About Apache

Apache is the first HTTP server software to serve 100 million websites. It currently serves up to 39% of web sites on the internet. It has a modular structure for its functionality, with each part that describes an individual site called a virtual host. Virtual hosts makes it possible for one apache server to host several domains or pages.

The server works by serving files from a directory configured for each domain name. Such that site visitors have the contents of this directory presented to them, through a parallel process that serves the same for every domain on the server. This can be done for as many domains as needed, depending on the server's resource limits and computing power.

Here we will go through, how to set up Apache virtual hosts for CentOS 7.

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Setting up Apache

To get up and running, we will need the following prerequisites :

» A linux server plan having CentOS 7

» A non-root user having sudo privileges to gain admin rights.

To install apache, use yum with the following commands.

 sudo yum -y install httpd 

Then set up apache to work as a service in CentOS and work by it self after system reboot.

 sudo systemctl enable httpd.service 

Step 1: Setting up the directory

The document root for all the web files in each virtual host is set up at:

 /var/www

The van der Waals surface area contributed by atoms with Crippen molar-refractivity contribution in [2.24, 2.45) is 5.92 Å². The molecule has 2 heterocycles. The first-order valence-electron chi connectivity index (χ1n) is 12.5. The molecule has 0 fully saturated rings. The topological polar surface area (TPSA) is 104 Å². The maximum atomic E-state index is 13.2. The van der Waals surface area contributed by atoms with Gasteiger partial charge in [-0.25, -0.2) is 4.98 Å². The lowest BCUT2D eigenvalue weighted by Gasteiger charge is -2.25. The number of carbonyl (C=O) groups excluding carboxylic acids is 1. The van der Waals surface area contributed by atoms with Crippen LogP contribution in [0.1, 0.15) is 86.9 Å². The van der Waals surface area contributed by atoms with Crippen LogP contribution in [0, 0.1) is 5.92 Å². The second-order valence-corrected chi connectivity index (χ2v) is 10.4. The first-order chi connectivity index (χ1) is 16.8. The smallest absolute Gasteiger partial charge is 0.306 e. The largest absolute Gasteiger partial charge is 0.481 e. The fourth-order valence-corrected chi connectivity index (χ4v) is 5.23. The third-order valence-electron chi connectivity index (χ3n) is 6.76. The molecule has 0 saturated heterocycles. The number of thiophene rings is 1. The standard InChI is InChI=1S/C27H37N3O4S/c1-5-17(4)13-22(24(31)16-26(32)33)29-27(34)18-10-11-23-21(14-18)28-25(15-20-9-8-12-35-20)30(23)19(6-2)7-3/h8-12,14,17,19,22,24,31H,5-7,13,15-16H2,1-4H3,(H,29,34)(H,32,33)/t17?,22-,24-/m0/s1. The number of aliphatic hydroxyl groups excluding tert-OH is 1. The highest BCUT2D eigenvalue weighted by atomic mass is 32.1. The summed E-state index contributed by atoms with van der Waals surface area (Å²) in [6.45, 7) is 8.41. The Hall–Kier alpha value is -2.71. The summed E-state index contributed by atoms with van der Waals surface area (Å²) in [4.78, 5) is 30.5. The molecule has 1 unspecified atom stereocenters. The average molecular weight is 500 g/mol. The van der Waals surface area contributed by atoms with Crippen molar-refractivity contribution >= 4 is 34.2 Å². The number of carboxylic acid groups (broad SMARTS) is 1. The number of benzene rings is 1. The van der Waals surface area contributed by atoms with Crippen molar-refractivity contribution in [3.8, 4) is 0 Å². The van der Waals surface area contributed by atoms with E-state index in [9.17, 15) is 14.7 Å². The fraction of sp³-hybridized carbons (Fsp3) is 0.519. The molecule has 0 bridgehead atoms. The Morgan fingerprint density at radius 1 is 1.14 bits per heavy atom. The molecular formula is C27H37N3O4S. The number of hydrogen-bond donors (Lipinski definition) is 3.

Within the document root we create sub folders each representing a domain and then a public_html directory within each domain directory, that will hold the application files.

We can create this nested directories with the command mkdir -p

 
sudo mkdir -p /var/www/site.com/public_html
sudo mkdir -p /var/www/site2.com/public_html
 

Step 2: Giving them permissions

Now we change the file permissions for the directories, so they are owned by the regular user and not root. This is done with the chown command, enabling the user to change files in his own web directories.

 
sudo chown -R $USER:$USER /var/www/site.com/public_html
sudo chown -R $USER:$USER /var/www/site2.com/public_html
 

The $USER being the user name with which you are currently logged in. This makes the regular user now own the public_html directories where its web content would be stored.

The document root's permissions are also amended to have the appropriate read, write and excute permissions.

 
sudo chmod -R 755 /var/www

Step 3:Setting up sample pages for each Virtual Host

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